An 11-year-old Michigan boy killed a rare albino buck with a crossbow. Facing much criticism for shooting an exotic animal, this rare hunting accomplishment is sparking debate around the Michigan. Michigan’s Department of Natural Resources says the boy did nothing illegal.
An 11-year-old Michigan boy killed a rare albino buck with a crossbow. Facing much criticism for shooting an exotic animal, this rare hunting accomplishment is sparking debate around Michigan. Michigan’s Department of Natural Resources says the boy did nothing illegal.
It is legal to harvest albino, all-white or piebald deer in Michigan. Piebald deer are white with some brown markings are all fair for game hunting. The DNR stated on it’s Facebook pages that part of the confusion about the legality may stem from the fact that until 2008 albino and all-white deer were protected in Michigan and could not be hunted.
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“The protection of albino/all-white deer was lifted for several reasons – the rule put hunters in a difficult situation because it was legal to take a piebald deer, but it can be difficult to determine if a deer is all-white, albino or piebald from a distance; there is no biological reason to protect the genetic trait that causes a deer to be all-white or albino,” said the DNR.
This amendment removes the protection for albino and all-white deer, and establishes the open/closed status for antlerless deer license sales for each DMU. According to a memorandum published by the DNR the rationale behind the lift on this ban is because it “is burdensome to the hunter to determine if a deer is an albino deer or meets the definition of an all-white deer while afield. There is no compelling scientific reason to protect these deer.”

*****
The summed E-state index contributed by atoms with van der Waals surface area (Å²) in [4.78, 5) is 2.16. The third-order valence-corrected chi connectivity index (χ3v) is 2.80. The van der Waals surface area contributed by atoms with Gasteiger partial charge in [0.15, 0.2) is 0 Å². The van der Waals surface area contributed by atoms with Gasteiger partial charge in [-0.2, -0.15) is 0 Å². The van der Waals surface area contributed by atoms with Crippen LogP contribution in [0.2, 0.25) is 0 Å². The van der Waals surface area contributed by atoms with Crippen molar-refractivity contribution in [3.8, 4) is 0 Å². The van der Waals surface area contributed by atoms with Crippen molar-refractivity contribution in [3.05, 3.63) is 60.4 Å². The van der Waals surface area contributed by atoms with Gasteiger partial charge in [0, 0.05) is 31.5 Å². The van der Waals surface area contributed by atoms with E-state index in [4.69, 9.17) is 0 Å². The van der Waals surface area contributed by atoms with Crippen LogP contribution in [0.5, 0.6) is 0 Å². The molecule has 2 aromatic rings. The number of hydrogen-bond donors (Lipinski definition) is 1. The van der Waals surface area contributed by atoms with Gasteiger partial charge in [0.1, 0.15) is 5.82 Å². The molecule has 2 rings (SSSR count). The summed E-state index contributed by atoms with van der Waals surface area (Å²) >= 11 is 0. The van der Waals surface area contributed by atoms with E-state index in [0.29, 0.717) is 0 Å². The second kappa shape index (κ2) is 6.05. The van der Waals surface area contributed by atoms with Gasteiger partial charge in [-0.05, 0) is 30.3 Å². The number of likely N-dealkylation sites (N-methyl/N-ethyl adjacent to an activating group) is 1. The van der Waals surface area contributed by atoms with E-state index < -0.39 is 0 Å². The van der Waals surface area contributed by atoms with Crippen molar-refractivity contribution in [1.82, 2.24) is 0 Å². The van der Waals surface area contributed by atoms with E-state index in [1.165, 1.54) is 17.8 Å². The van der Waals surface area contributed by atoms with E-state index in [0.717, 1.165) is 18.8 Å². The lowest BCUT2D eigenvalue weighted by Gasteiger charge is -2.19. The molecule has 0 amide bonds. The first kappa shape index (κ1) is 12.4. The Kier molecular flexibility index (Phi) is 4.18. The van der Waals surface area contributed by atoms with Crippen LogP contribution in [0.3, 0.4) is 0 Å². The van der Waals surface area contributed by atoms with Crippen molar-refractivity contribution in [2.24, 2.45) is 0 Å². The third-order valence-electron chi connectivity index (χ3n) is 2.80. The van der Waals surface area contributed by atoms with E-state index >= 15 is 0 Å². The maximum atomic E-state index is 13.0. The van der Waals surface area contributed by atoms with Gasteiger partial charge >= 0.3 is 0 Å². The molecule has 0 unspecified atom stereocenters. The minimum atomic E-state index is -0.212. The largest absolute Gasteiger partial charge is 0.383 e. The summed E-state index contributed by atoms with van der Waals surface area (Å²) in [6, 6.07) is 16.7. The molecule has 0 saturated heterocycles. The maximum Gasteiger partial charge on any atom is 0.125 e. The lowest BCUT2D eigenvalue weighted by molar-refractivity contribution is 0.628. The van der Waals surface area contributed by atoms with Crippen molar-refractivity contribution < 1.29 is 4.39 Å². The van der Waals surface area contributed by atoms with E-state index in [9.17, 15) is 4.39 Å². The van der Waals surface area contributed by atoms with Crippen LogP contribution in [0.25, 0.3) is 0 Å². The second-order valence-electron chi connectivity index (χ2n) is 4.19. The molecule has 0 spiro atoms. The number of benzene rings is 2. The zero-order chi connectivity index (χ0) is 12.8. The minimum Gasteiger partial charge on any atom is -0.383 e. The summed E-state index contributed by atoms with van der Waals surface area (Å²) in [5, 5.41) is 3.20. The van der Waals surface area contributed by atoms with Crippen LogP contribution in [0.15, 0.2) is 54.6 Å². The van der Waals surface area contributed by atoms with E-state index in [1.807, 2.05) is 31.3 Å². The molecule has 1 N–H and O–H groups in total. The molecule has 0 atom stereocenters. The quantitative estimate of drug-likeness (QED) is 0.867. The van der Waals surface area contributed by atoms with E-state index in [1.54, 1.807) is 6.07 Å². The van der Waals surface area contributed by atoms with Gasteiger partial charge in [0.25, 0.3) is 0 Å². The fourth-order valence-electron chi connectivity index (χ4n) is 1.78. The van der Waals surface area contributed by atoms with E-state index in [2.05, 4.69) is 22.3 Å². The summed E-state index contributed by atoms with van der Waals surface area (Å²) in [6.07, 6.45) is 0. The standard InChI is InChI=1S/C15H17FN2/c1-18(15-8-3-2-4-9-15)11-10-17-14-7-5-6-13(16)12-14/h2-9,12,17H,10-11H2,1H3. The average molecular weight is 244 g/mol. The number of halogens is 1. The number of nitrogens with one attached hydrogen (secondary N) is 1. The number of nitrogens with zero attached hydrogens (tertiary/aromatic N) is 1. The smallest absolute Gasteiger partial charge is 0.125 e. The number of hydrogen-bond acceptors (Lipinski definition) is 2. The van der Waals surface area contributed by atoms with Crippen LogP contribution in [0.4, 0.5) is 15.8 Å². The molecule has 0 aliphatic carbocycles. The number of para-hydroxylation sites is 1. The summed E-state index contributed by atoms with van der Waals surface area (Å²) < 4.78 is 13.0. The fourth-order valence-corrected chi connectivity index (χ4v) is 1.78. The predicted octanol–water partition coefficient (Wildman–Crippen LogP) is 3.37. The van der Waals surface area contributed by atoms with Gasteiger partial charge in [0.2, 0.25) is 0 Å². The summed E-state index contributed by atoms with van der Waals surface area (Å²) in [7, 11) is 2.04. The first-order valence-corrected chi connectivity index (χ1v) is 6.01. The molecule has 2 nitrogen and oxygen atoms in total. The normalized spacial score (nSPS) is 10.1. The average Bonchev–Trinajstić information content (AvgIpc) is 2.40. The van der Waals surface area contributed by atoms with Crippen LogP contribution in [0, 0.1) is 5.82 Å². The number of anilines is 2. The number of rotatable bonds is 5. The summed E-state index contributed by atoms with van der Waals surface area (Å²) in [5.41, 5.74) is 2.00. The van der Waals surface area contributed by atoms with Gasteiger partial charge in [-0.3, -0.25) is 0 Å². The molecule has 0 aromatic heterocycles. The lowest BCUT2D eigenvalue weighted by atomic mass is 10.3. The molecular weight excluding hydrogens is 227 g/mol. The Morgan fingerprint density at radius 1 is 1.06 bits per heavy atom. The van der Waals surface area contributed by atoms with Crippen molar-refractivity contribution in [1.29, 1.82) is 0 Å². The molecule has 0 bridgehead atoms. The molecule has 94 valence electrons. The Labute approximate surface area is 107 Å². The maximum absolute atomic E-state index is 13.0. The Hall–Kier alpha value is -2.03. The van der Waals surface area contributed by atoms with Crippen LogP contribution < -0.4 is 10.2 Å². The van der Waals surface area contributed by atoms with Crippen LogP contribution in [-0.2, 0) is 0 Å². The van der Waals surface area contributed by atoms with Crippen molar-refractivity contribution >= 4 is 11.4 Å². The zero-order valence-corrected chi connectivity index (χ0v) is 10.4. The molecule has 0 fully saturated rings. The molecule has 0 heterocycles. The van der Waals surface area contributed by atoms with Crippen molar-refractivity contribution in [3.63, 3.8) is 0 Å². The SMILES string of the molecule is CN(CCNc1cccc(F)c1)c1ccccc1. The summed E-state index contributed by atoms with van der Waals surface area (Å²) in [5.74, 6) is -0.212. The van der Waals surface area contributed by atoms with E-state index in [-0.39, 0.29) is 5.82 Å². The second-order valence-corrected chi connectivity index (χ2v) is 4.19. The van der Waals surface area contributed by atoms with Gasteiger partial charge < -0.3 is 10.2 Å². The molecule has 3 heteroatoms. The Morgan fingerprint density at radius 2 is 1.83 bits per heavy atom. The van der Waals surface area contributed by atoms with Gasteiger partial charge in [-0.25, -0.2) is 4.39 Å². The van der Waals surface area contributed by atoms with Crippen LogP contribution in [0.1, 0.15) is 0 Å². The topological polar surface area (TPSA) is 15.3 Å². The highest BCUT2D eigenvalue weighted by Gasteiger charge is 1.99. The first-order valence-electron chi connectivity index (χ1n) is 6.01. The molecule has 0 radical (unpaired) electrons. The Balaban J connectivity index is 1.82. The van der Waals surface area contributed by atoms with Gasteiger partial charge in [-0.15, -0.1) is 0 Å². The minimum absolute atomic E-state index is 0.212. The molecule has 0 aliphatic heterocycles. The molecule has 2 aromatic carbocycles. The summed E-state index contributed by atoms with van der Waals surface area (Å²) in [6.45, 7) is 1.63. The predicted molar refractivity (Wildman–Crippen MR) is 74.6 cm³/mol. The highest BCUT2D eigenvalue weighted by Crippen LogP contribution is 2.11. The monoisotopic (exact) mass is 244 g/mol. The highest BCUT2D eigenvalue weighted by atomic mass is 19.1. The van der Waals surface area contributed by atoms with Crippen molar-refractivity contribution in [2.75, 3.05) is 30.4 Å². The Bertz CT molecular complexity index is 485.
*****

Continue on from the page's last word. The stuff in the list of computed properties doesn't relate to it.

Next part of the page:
The document states that “escaped exotic deer that are all-white have been protected by this regulation.” According to the DNR these free-ranging exotic deer should not be protected. The amendment allows for the hunting of albino deer and all-white deer during deer season.
The color tone of a deer’s fur and skin is a genetic trait that is scientifically classified as a disadvantage for avoiding predators and the all-white deer may not be truly “albino”. They were escaped exotic animals with the potential to spread disease into the wild deer herd, something DNR officials do not want to promote by protecting these deer.
While it is legal to harvest an all-white, albino or piebald deer in Michigan, the DNR say they “understand and appreciate the many viewpoints on this issue from hunters and non-hunters alike, provided those opinions and values are expressed in a respectful way.”